We are currently working on a collection of essays, in which we aim to put forward the notion of [urban interfaces] as the lens through which we can explore how situated media, art, and performances constitute and construct contemporary urban public spaces. In today’s post-identitarian and hyper-diverse cities the notion of public space is in urgent need of being reexamined. What are current sites of intersection? How do people in cities relate to their environment, to other people, and to themselves? The contributions deal with contemporary practices of navigation and mapping, intervention, playful staging, meeting, making, and narration within public spaces, as a way to analyze how traditional public sites have become complex hybrids. We suggest that it is interfacing practices like these that reflect and constitute the current mediatized urban public domain.
Our point of departure is Alexander Galloway’s proposal that interfaces are not objects or boundary points but “autonomous zones of activity”, “processes that effect a result of whatever kind” (The Interface Effect, 2012: vii). This shifts our attention from (fixed) objects to (on-going) practices of mediation and to situated and performative conceptions of the interface. Branden Hookway (Interface, 2014) similarly moves from media as nouns to media as verbs by emphasizing that interfaces are inherently about interfacing. In his approach to interfacing as process he stresses that interface is a form of relation. Interfaces, according to Maria Chatzichristodoulou et al., allow two different systems or entities to interact that would otherwise be unable to communicate. They produce and mark “a shared space of exchange and dialogue as well as a site of contestation and tension” (Interfaces of Performance, 2009: 1). Galloway speaks of interface as “agitation” or “generative friction between different formats” (The Interface Effect, 30).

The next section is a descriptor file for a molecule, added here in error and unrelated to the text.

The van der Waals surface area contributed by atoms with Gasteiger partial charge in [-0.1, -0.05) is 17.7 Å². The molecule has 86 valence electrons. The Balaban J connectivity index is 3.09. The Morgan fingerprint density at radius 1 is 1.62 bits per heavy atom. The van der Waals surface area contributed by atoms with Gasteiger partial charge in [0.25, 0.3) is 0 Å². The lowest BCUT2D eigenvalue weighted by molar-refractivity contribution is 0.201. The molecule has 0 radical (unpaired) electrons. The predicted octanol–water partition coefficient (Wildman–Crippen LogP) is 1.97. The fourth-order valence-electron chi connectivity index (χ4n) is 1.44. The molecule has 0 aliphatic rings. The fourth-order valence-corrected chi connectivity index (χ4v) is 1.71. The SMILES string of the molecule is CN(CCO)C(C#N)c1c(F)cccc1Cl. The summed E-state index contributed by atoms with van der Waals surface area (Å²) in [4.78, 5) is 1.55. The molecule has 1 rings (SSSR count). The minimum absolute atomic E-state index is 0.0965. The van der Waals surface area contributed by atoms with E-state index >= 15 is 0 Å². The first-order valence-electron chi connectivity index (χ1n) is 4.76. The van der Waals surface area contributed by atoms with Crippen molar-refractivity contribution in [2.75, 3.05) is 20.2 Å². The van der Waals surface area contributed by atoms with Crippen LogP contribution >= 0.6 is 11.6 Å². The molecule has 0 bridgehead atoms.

We contend that the interfaces in and of urban public spaces not only provide access but more importantly, position us and structure our agency within these spaces, and shape our surroundings as zones or territories for interaction, exchange, and encounter. In this collection we examine a range of practices emerging from urban screens, media architecture, and interactive installations; location-based games, augmented reality and mobile mapping applications; and urban interventions and performances, and other public events. For this, we propose [urban interfaces] as a provisional category, a bracket that allows us to bring together and compare seemingly disparate forms, meaningful, yet often fugitive moments of public interfacing in urban spaces. Our focus is on the creative and artistic design and curation of these practices, in particular on how technological, material, and socio-cultural processes shape intersections of bodies, spaces, and technologies and produce meaning in urban contexts.
The collection of essays brings in a cross-disciplinary perspective from media studies, performance studies, contemporary art theory, urban studies, and artistic practice around shared questions about performativity, criticality, connectivity, agency, participation, collectivity, space making (and space hacking), and principles of inclusion and exclusion.
We bring together single-authored as well as collaborative and multivocal contributions that reflect on these questions and practices specifically from the perspective of interfaces, or, perhaps better, interfacings, foregrounding the workings of [urban interfaces], unpacking: how they facilitate, produce and mediate particular spatiotemporal urban configurations and interactions; how they shape engagement with socio-political urban issues; how they invite and produce particular modes of collectivity, from the ad hoc, playful and spontaneous, to durable ways of commoning and redefinition of citizenship.